Eddie Murphy – having a life goal. Going after it no matter what.
Born: April 3, 1961, Brooklyn, New York
Birth Name: Edward Regan Murphy
Eddie Murphy has achieved his dream: “I knew it was show biz for the rest of my life”. Starting out as a stand-up comedian he moved into acting and became one of Hollywood’s top box office leading men. Almost every movie Eddie stars in becomes an instant hit. You might say that comedy was in Eddie’s blood.
Born in the Bushwick projects in Brooklyn, New York, he personally observed the scandals that are the subject of his later comedy. His dad was an amateur comedian, so growing up he, too, saw himself as a performer. Even as a child, Eddie liked to make relatives and friends laugh with jokes about boogers and other naughty things that children think are hilarious.
His mother Lillian, was a telephone operator. It wasn’t long before Eddie’s life began changing for the worse. His mom and dad weren’t getting along and they divorced when Eddie was 3 years old. Five years later, they heard the news that Eddie’s father had died. After that the little family, Eddie, his mom and older brother, Charles, had a really hard time. They struggled financially and it was during this time that his mother was hospitalized for a long period of time.
Eddie Murphy’s experience in foster care was a short, but very important part of his life. He was just eight years old when he and his brother were sent to a foster home because of his mother’s illness. Although he stayed in foster care for just about one year, he credits the experience with helping him develop a sense of humor and making him realize how important it is to find something to laugh about in every situation. Murphy and his older brother Charles were put in the care of a woman whom Eddie calls “a kind of black Nazi”. “Those were baaaaaad days. Staying with her was probably the reason I became a comedian.”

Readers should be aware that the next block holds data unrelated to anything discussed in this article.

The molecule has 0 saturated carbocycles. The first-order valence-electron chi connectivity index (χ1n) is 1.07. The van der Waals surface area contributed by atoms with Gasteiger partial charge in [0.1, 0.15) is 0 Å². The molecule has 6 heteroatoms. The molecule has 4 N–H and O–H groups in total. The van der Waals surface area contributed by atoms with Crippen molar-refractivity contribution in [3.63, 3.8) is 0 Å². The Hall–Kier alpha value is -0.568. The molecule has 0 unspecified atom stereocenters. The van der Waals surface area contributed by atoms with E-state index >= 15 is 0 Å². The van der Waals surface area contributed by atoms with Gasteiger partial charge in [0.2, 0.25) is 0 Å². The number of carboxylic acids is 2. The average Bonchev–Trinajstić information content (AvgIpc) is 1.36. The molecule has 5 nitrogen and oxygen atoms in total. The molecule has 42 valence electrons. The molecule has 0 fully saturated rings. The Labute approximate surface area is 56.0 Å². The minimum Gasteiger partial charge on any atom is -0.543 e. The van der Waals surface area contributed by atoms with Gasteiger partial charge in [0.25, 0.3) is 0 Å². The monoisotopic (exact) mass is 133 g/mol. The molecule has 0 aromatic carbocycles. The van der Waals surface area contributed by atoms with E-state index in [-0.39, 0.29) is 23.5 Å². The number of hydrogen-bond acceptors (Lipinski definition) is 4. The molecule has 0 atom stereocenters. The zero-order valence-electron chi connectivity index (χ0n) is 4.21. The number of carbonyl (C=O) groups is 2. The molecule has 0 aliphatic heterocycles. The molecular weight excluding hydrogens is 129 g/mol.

When Eddie was nine, his mother remarried and the family was reunited and moved to Long Island, New York. Eddie spent a lot of time watching TV and soon began imitating what he was watching. He did imitations of cartoon characters, such as Bugs Bunny and Tom and Jerry. “My mother says I never talked in my own voice—always cartoon characters. Dudley DoRight, Bullwinkle. I used to do Sylvester the Cat (‘thufferin’thuccotash’) all the time.”
Eddie didn’t care much about school. He was a naural born class clown and thought of school as a never-ending party, just a place to get laughs. He was studying, sort of. But not the kind of studying his teachers had in mind. Developing his comedy skills was what Eddie wanted to do and he used school to try out his jokes. He worked on his routines after classes, and in high school became an expert at “ranking”(a form of witty insults). When a teacher showed disapproval about his joking around, Eddie answered back, “I’m going to be bigger than Bob Hope”.
At age 15, Eddie hosted a youth center talent show, and was a big hit with the audience. “Looking out to the audience, I knew that it was show biz for the rest of my life.” Soon Eddie was doing comedy in some clubs around town. He was earning between $25 and $50 a night at nightclubs (where he was too young to use alcohol). It’s no wonder that his schoolwork was suffering. Instead of doing homework after school, he would be trying out his routines on his classmates.
Eventually it caught up with Eddie and he flunked 10th grade. “As vain as I was, I don’t have to tell you what that did to me. Well, I went to summer school, to night school, I doubled up non classes, and I graduated only a couple of months late.” In his yearbook, Murphy declared his career plans: comedian.
After high school, Eddie enrolled at community college mostly to please his mother, but he continued appearing at local clubs. Eventually he began appearing on the Manhattan comedy circuit where he learned that NBC-TV’s Saturday Night Live was looking for a black cast member. After six tries, he earned a spot as an “extra” and went on to a regular position. He emerged as one of the most popular members of the SNL cast ever with his popular impersonations of boxer Muhammad Ali, actor and comedian Bill Cosby, musician Stevie Wonder, Jerry Lewis and more. Eddie’s stand-up routines were street-smart with plenty of youthful arrogance, irreverent and ingenious, full of impish good cheer and peppered with four-letter words. Unlike others entertainers of that period, however, Eddie Murphy has always believed in clean living. He avoids alcohol, tobacco and drugs. He told Barbara Walters: “I’m funny without narcotics. I don’t have to sniff cocaine to be funny.”
It’s hard not to love Eddie Murphy. His style, though raunhy, is charming comedy. There is no more successful black actor on the planet, having generated well over $2 billion from his long list of hits including “48 Hours”, “Trading Places”, “Beverly Hils Cop I, II, & III”, The Golden Child”, “Another 48 Hours”, “Coming To America”, “Boomerang”, “The Distinguished Gentleman”, “Vampire in Brooklyn”, “The Nutty Professor”, “Metro”, “Daddy Day Care”, and “Shrek I, II”.